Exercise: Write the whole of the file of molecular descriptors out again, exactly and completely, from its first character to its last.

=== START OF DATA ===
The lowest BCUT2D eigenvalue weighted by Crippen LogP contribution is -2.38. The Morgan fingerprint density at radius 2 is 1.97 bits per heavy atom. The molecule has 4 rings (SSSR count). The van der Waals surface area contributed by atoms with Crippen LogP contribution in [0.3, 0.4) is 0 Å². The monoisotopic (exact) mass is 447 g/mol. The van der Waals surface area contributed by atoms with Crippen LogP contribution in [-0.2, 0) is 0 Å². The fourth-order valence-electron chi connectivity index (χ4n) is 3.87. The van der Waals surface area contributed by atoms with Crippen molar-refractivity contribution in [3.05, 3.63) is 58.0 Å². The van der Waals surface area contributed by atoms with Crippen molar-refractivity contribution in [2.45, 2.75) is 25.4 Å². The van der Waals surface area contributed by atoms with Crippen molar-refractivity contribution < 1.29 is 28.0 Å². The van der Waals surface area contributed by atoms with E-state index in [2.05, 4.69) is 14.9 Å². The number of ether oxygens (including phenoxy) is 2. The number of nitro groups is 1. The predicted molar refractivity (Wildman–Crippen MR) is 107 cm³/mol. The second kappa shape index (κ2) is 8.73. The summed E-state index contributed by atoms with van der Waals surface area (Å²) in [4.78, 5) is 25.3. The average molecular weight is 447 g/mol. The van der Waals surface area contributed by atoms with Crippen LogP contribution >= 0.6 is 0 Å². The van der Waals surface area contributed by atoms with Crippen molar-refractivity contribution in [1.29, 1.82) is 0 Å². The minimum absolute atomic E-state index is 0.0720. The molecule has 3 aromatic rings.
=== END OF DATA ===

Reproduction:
The lowest BCUT2D eigenvalue weighted by Crippen LogP contribution is -2.38. The Morgan fingerprint density at radius 2 is 1.97 bits per heavy atom. The molecule has 4 rings (SSSR count). The van der Waals surface area contributed by atoms with Crippen LogP contribution in [0.3, 0.4) is 0 Å². The monoisotopic (exact) mass is 447 g/mol. The van der Waals surface area contributed by atoms with Crippen LogP contribution in [-0.2, 0) is 0 Å². The fourth-order valence-electron chi connectivity index (χ4n) is 3.87. The van der Waals surface area contributed by atoms with Crippen molar-refractivity contribution in [3.05, 3.63) is 58.0 Å². The van der Waals surface area contributed by atoms with Crippen molar-refractivity contribution in [2.45, 2.75) is 25.4 Å². The van der Waals surface area contributed by atoms with Crippen molar-refractivity contribution < 1.29 is 28.0 Å². The van der Waals surface area contributed by atoms with E-state index in [2.05, 4.69) is 14.9 Å². The number of ether oxygens (including phenoxy) is 2. The number of nitro groups is 1. The predicted molar refractivity (Wildman–Crippen MR) is 107 cm³/mol. The second kappa shape index (κ2) is 8.73. The summed E-state index contributed by atoms with van der Waals surface area (Å²) in [4.78, 5) is 25.3. The average molecular weight is 447 g/mol. The van der Waals surface area contributed by atoms with Crippen LogP contribution >= 0.6 is 0 Å². The van der Waals surface area contributed by atoms with Crippen molar-refractivity contribution in [1.29, 1.82) is 0 Å². The minimum absolute atomic E-state index is 0.0720. The molecule has 3 aromatic rings.